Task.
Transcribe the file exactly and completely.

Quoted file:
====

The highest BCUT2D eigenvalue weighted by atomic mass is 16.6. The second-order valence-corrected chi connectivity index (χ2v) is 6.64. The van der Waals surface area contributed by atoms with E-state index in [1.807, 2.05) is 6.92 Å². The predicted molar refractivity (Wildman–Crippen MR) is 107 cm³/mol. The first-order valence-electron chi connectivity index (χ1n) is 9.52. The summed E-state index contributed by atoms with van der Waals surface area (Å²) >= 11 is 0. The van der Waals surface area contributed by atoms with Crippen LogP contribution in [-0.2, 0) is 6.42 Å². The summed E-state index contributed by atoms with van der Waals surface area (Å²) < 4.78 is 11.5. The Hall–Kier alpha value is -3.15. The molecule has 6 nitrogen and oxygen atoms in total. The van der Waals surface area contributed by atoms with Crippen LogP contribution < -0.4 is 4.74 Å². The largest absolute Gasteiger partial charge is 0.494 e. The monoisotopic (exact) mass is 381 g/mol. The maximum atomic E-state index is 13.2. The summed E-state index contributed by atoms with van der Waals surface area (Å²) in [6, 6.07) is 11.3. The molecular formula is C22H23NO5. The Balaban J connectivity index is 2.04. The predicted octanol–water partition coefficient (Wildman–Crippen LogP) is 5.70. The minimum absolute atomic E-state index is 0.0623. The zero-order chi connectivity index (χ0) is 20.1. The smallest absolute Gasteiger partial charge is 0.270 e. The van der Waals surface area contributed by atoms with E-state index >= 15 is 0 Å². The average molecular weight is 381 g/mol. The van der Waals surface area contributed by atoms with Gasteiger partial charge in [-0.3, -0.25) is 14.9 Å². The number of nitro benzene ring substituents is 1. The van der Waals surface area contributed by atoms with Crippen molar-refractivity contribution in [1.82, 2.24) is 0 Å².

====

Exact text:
The highest BCUT2D eigenvalue weighted by atomic mass is 16.6. The second-order valence-corrected chi connectivity index (χ2v) is 6.64. The van der Waals surface area contributed by atoms with E-state index in [1.807, 2.05) is 6.92 Å². The predicted molar refractivity (Wildman–Crippen MR) is 107 cm³/mol. The first-order valence-electron chi connectivity index (χ1n) is 9.52. The summed E-state index contributed by atoms with van der Waals surface area (Å²) >= 11 is 0. The van der Waals surface area contributed by atoms with Crippen LogP contribution in [-0.2, 0) is 6.42 Å². The summed E-state index contributed by atoms with van der Waals surface area (Å²) < 4.78 is 11.5. The Hall–Kier alpha value is -3.15. The molecule has 6 nitrogen and oxygen atoms in total. The van der Waals surface area contributed by atoms with Crippen LogP contribution < -0.4 is 4.74 Å². The largest absolute Gasteiger partial charge is 0.494 e. The monoisotopic (exact) mass is 381 g/mol. The maximum atomic E-state index is 13.2. The summed E-state index contributed by atoms with van der Waals surface area (Å²) in [6, 6.07) is 11.3. The molecular formula is C22H23NO5. The Balaban J connectivity index is 2.04. The predicted octanol–water partition coefficient (Wildman–Crippen LogP) is 5.70. The minimum absolute atomic E-state index is 0.0623. The zero-order chi connectivity index (χ0) is 20.1. The smallest absolute Gasteiger partial charge is 0.270 e. The van der Waals surface area contributed by atoms with E-state index >= 15 is 0 Å². The average molecular weight is 381 g/mol. The van der Waals surface area contributed by atoms with Gasteiger partial charge in [-0.3, -0.25) is 14.9 Å². The number of nitro benzene ring substituents is 1. The van der Waals surface area contributed by atoms with Crippen molar-refractivity contribution in [1.82, 2.24) is 0 Å².